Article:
Where the film really falls flat is in its ability to be a horror movie. There’s never any sense of menace, even when crazy bloody guy (the only corporeal menace of this movie) doesn’t seem all that dangerous. Which is problematic because the characters are in real danger. Crazy guy warns them that if they go outside they will die, but they do so numerous times with nothing happening to even scare them. At one point Dad just goes and sits in his truck for 45 minutes and nothing happens to him.
Even when characters do die there’s no weight to it, which is pretty bad considering that they are actual human characters and not just victims lined up for the slaughter. There’s no sense of dread or doom, no suspense, no threat. This isn’t a pot boiler, it’s a pan of tepid water sitting in a dark room.
Of course there is a lot of support for this movie, it’s won numerous awards at the Rhode Island, Solstice, and Las Vegas film festivals. I re-watched this movie twice, then watched it with the director’s commentary, then read a bunch of favored reviews because I thought I might not just be getting it.
But no, I get it. I got it the first time. The menace outside is causing the family’s already shaky facade of happiness to shatter apart. Also it’s scary when you don’t see the monster. These concepts are true on paper but only when well-executed, which is not the case here.
If you want to see this concept executed well go check out the movie Dead End from 2003 with Ray Wise and Lin Shaye. It’s a very similar concept with an invisible evil that slowly peels away the layers of false happiness around a family of four. It’s slow. It’s suspenseful. It’s emotional. It’s actually fucking scary!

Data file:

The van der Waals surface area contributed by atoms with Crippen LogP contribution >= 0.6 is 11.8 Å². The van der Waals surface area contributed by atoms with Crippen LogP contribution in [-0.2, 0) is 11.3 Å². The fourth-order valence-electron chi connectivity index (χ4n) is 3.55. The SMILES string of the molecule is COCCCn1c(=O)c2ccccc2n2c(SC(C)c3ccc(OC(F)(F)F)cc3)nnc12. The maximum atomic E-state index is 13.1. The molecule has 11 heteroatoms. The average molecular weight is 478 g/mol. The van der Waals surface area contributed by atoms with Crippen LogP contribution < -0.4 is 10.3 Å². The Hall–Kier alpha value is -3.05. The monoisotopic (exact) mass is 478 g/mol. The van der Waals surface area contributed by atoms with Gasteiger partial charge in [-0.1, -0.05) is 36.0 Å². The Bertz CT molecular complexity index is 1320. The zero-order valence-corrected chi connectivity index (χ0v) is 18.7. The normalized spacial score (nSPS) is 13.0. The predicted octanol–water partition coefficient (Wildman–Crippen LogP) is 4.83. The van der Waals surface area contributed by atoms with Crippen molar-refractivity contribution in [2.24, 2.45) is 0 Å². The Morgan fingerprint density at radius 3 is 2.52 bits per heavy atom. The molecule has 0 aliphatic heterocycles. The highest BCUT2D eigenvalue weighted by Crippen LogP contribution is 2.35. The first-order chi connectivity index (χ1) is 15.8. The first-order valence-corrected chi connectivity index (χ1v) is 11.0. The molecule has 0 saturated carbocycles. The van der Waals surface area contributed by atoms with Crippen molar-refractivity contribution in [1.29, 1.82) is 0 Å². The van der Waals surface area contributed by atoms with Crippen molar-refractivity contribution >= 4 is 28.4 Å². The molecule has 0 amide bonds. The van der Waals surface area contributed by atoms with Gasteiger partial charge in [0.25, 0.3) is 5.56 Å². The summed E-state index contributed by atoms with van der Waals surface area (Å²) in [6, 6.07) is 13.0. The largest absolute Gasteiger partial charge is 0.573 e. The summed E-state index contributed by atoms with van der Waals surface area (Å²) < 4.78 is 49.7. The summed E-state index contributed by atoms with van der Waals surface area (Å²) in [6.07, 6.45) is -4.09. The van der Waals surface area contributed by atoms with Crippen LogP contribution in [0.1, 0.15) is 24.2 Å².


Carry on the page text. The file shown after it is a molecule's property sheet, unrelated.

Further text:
Or check out The Collapsed a low budget Canadian movie that came out on DVD a couple months ago. Family of four dealing with issues, invisible evil, suspense. It’s all there and it all works better, and the actors in The Collapsed are actually significantly worse than the ones in this movie.
There’s a lot of good things about this movie but they just don’t come together to make something that’s entertaining or even fulfilling. The whole thing reeks of missed opportunities. Director/Writer Gregg Holtgrewe seems like he cares a great deal about what he’s working on but he’s just unable to capture anything palpably scary or thrilling. I think he’s got potential but there’s nothing to see here.–
The movie is shot on the cheap and it shows. It has a very amateurish look to it that’s hard to ignore. Fortunately the lighting is done well so you can always see what’s going on even if you don’t care.
The disc is packed with special features including 3 separate commenteries from the director, the cast, and some movie bloggers who talk about how great it is (just so you know that you’re wrong and this is a piece of art you fucking savage) as well as a featurette and some bloopers. You also get a trailer for Cropsey.–
Out of a Possible 5 Stars